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Case Study: total isolation customers/projets on the same server

Hello everyone

I’m scratching my head trying to find a solution to this problem.

The need is this one:

  • We put in place a solution for a customer, then deliver the solution to the customer who’s the one who should be managing it.
    However, since the customer cannot manage the server, we also offer the management (SysAdmin / Dev)

The plan is this :

  • We cannot connect to the server.
    When we need to operate the server, the customer enables us somewhere, and we can connect.
    This is a legal requirement in our country (health organisation)

So far we have used one (actually a set of 2) VMs par customer, so customer were also isolated between each other.
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But we have so many customer coming, we need to move that to containers.

So the need would be this one:

  • I can manage and access the host VM as much as I want
    But I cannot access the containers.

Plan
1.The data is unreachable from outside the container

  • As the sysadmin, I cannot see the data.
    Other customers who “escape” their container cannot see the data

2.I cannot “physically” connect to the container without the permission of the customer

  • ie
    docker exec -it <container> /bin/bash
    would not be possible unless the customer lets me in.

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For the first one, I’m thinking about a simple encryption of the data. The data would be seen unencrypted from inside the container, but encrypted from outside (performance ?)

For the second one, I don’t see how I can do it.
For example, allowing a user to access the docker socket would allow this user to access ALL the containers of all the customer. But I want to be able to access just one.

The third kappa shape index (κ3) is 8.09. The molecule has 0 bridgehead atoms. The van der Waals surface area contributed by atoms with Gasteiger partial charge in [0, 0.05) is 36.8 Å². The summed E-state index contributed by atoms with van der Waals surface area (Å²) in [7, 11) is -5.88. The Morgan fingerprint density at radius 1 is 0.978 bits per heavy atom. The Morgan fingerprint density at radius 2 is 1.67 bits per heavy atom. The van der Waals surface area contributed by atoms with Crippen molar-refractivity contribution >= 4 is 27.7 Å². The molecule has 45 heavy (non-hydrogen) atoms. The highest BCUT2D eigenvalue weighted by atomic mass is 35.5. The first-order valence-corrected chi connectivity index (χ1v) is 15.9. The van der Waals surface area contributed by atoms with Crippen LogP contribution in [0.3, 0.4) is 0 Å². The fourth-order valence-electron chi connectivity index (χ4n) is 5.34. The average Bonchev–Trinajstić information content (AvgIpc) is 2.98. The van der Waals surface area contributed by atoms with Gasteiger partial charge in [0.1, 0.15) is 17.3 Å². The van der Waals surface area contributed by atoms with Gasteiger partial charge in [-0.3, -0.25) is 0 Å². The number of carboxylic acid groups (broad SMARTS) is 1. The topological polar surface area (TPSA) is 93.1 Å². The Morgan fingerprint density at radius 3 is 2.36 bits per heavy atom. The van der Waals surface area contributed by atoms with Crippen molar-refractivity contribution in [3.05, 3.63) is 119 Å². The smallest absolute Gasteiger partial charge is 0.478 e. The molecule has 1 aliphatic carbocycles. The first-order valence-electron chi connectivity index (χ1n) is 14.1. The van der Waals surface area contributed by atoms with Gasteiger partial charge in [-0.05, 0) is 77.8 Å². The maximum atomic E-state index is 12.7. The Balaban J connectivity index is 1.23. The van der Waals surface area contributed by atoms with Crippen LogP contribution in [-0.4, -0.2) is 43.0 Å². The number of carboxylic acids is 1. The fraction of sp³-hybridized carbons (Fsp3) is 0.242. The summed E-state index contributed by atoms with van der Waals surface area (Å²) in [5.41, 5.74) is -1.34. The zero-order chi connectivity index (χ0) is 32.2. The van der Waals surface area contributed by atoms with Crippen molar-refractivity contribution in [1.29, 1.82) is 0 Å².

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So please, if you have ideas on the technical challenge, let me know!

Thanks in advance :slight_smile:

Uhm, a container is nothing else then a fenced process on the host kernel, limited by Namespaces (isolated process areas) , Capabllities (permissions) and CGroups (ressource).

Thus said, #1 will require a bunch of extra capabilities if you didn’t implement the encyption directly in your application. This will weaken the isolation and have an impact regarding when the user manges to escape the container.A simpler approach to protect data amongst users is to rely on UID:GID of your customer applications and the volumes they use for persisted data. Pick distinct IDS per customer and you should be good… Unless they managed to exploit the non privileged user and become root…

When it commes to #2: this is not going to be that easy. Docker ce is not capable to do so, unless you implement your own wrapper that verifies permissions before it delegates the actual calls to the docker socket/port.

Just an Idea:
In Kubernetes user management is intended to be handled outside the cluster (people usual cheat by using service accounts instead), for instance with oidc providers. You could create namespaces per customer and define required role mappings or audience tokens in your oidc token to grant permissions to perform actions on the namespace. Though, never had the situation to have “sub-admins” that add/delete role mappings for oidc users inside a single realm (which your kubernetes cluster would be a client in). You should give it a thought to move to kubernetes.